Digital Imaging Technology for Preservation, 1994

RLG Digital Image Access Project, 1995

Scholarship in the New Information Environment, 1996

Selecting Library and Archive Collections for Digital Reformatting, 1996

The full references will not be given here. Each has a different editor and number of pages (76 to 170) but the prices are all the same: $20.

This review is well-written and informative. Conway opens by saying "The easiest way to fill a lecture hall with librarians and archivists and maintain interest past lunch is to call a symposium on digital imaging technology and its impact on ... well, on just about anything," and refers to "the nearly insatiable demand for basic information, creative thinking, and reassurance that what we know about managing information is not obsolete." RLG has done well at supplying that demand with high-quality meetings, training and publications, he says.

The first two volumes were described in 1994 and 1995 in the Abbey Newsletter.

The emphasis in the third publication was on how digital collections should be built in order to satisfy scholars' needs, especially the choice of titles to collect.

This theme was continued in the fourth conference, but the issue of selection was not an easy one to settle. Conway recommends reading certain "gems in the proceedings": Samuel Demas's discussion of the role of collection developers, Barclay Ogden's review of preservation priorities, and Nancy Allen's closing remarks on the infrastructure that must underlie the success of digital reformatting programs. (2E3.4)


"Salvage Operations for Water Damaged Archival Collections: A Second Glance," by Betty Walsh. WAAC Newsletter 19 no. 2, May 1997, p. 12-23. A 17" x 22" summary chart printed on synthetic paper (Kimdura) accompanies this article (which is really a manual). The chart can be used as a poster for ready reference onsite. The article and the chart together make a major reference work, a revision of one that appeared nine years ago. There are 108 references.

To receive both the article and the chart from the source, make out a check to WAAC for $10 and send it to Chris Stavroudis, 1272 N. Flores St., Los Angeles, CA 90069. No need to add anything for postage. Or you can join WAAC for $25, and receive a year's worth of issues, including this one. Chris Stavroudis is the membership secretary. (2F3.4)


"Treatment of Mutilated Art Books: A Survey of Academic ARL Institutions" by Elizabeth H. Smith and Lydia Olszak. Library Resources & Technical Services 41 no. 1, Jan. 1997, p. 7-16.

Mutilation of art books (cutting out pages, usually) is an almost universal problem in ARL art libraries. Coping strategies used include restricting future access to the item, replacing the pages with photocopies, and withdrawing the item--but not, apparently, buying a color copier or closing the art section of the stacks. (2G)


The Guild of Book Workers Journal, vol. XXXIII nos. 1 and 2, Spring and Fall 1995, appeared last May.

The two issues contain selected proceedings from the May 1995 Symposium on Bookbinding and the Book Arts at Wells College, Aurora, NY.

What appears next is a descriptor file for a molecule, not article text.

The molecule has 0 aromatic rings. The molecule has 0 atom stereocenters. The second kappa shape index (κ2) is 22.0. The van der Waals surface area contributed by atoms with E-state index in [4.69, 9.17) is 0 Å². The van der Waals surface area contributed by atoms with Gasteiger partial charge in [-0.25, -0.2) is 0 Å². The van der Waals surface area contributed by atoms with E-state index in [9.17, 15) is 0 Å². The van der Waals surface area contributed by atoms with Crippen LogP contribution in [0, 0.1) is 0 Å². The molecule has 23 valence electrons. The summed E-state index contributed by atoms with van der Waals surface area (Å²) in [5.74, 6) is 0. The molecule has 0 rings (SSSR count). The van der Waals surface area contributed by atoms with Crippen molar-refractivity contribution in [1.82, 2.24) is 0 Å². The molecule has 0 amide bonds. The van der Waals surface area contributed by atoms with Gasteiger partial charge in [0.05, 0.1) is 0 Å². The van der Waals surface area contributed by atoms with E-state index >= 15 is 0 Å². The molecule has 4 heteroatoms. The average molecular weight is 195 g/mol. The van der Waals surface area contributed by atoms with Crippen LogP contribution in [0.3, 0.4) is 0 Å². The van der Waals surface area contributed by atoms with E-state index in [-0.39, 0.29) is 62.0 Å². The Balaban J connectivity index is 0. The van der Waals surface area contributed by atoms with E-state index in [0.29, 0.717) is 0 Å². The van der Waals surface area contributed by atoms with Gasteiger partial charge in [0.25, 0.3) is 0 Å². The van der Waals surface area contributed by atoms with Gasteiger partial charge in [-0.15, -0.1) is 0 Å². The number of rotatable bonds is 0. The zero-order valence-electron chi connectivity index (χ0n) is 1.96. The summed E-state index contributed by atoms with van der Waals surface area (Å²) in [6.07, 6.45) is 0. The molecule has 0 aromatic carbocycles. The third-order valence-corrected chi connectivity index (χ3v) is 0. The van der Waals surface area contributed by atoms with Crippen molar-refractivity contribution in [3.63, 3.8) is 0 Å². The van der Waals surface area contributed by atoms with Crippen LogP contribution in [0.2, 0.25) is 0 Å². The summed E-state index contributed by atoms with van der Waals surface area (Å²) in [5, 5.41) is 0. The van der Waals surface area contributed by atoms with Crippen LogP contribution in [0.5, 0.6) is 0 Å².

Spring issue:

The Ties that Bind - Barbara Kretzmann

The French Technique of Bookbinding - Monique Lallier

Will the Real Otto Zahn Please Stand Up? - Don Etherington

Mary Crease Sears Rediscovered - Joseph Newman

Fall issue:

Women Bookbinders of the Second Cities During the Progressive Era - Michele Valerie Cloonan

A History of Book Arts Programs in America - Sidney E. Berger

The German Bookbinding Tradition - Betsy Palmer Eldridge

The Relationship between Fine Binding and Fine Printing - Tom Taylor (3A1)


Roger Powell: The Compleat Binder. Issued as vol. 14 of Bibliologia. Edited by J. Sharpe. ISBN 2-503-50434-5. 341 pp. 86.00. Brepols Publishers, Steenweg op Tielen 68, B-2300 Turnhout, Belgium.


Roger Powell, 1896-1990: Reminiscences of his family and working life - A. Donnelly and P. Waters

The compleat binder: The arts and crafts legacy of Roger Powell - G. Petherbridge

Annotated bibliography of works by and about Roger Powell - C. Clarkson

Roger Powell's innovation in book conservation: The early Irish manuscripts repaired and bound 1953-1981 - A. Cains

Trade or craft? A question of need - D. Etherington

Mobility and function in the codex bookbinding - G. Frost

Some notes toward a typology of artifact values for books and manuscripts - P. Banks

Wooden books and the history of the codex: Isocrates and the Farm Account, evidence from the Egyptian desert - J. Sharpe

Notes on the Trinity Liber Hymnorum - W. O'Sullivan

Pigments and their uses in Insular manuscripts - M. Brown

The determination of animal species used in medieval parchment making: Non-destructive identification techniques - C. Federici, A. di Majo, and M. Palma

Further studies in Anglo-Saxon and Norman bookbinding: Board attachment methods re-examined - C. Clarkson

A hitherto unrecorded English Romanesque book sewing technique - C. Clarkson

From scribe to binder: Quire tackets in twelfth-century European manuscripts - M. Gullick

Medieval painted book edges - M. Foot

Adventures of an itinerant bookbinder? Marginalia in an early fourteenth-century English manuscript - L. Lee

Cutting corners: Some deceptive practices in seventeenth-century English bookbinding - N. Pickwoad

From Venice to Isfahan and back: The making of an Armenian manuscript in early eighteenth-century Persia - S. Merian

Towards a codicology of bound archival volumes: Conservation documentation and treatment of the Pinkes of Skuadas, Lithuania - J. Paris

Simple, not insignificant: Specifications for a pamphlet binding for book conservation - R. Silverman

Specifications for a hard board, supported, laced construction binding for the conservation of rare books - R. Espinosa (3A3)


"Yellowing of Newspaper after Deacidification with Methyl Magnesium Carbonate," by Vladimír Bukovsky. Restaurator 18: 25-38, 1997.